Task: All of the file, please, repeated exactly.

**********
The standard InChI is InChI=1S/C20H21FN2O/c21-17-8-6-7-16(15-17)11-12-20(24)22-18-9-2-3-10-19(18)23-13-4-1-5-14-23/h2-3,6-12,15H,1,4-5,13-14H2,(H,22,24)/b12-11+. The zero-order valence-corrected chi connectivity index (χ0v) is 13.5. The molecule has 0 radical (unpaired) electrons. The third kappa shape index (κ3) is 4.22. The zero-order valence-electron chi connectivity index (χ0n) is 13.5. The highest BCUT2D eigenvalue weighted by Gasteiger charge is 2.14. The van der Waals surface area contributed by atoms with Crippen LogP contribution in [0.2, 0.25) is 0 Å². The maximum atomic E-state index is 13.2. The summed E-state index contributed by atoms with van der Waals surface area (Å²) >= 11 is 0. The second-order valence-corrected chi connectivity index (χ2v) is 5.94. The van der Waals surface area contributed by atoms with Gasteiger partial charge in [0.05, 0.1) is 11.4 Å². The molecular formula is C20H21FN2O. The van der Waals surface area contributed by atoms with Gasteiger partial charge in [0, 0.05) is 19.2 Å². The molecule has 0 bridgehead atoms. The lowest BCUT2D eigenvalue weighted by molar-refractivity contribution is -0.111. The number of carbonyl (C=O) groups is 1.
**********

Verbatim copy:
The standard InChI is InChI=1S/C20H21FN2O/c21-17-8-6-7-16(15-17)11-12-20(24)22-18-9-2-3-10-19(18)23-13-4-1-5-14-23/h2-3,6-12,15H,1,4-5,13-14H2,(H,22,24)/b12-11+. The zero-order valence-corrected chi connectivity index (χ0v) is 13.5. The molecule has 0 radical (unpaired) electrons. The third kappa shape index (κ3) is 4.22. The zero-order valence-electron chi connectivity index (χ0n) is 13.5. The highest BCUT2D eigenvalue weighted by Gasteiger charge is 2.14. The van der Waals surface area contributed by atoms with Crippen LogP contribution in [0.2, 0.25) is 0 Å². The maximum atomic E-state index is 13.2. The summed E-state index contributed by atoms with van der Waals surface area (Å²) >= 11 is 0. The second-order valence-corrected chi connectivity index (χ2v) is 5.94. The van der Waals surface area contributed by atoms with Gasteiger partial charge in [0.05, 0.1) is 11.4 Å². The molecular formula is C20H21FN2O. The van der Waals surface area contributed by atoms with Gasteiger partial charge in [0, 0.05) is 19.2 Å². The molecule has 0 bridgehead atoms. The lowest BCUT2D eigenvalue weighted by molar-refractivity contribution is -0.111. The number of carbonyl (C=O) groups is 1.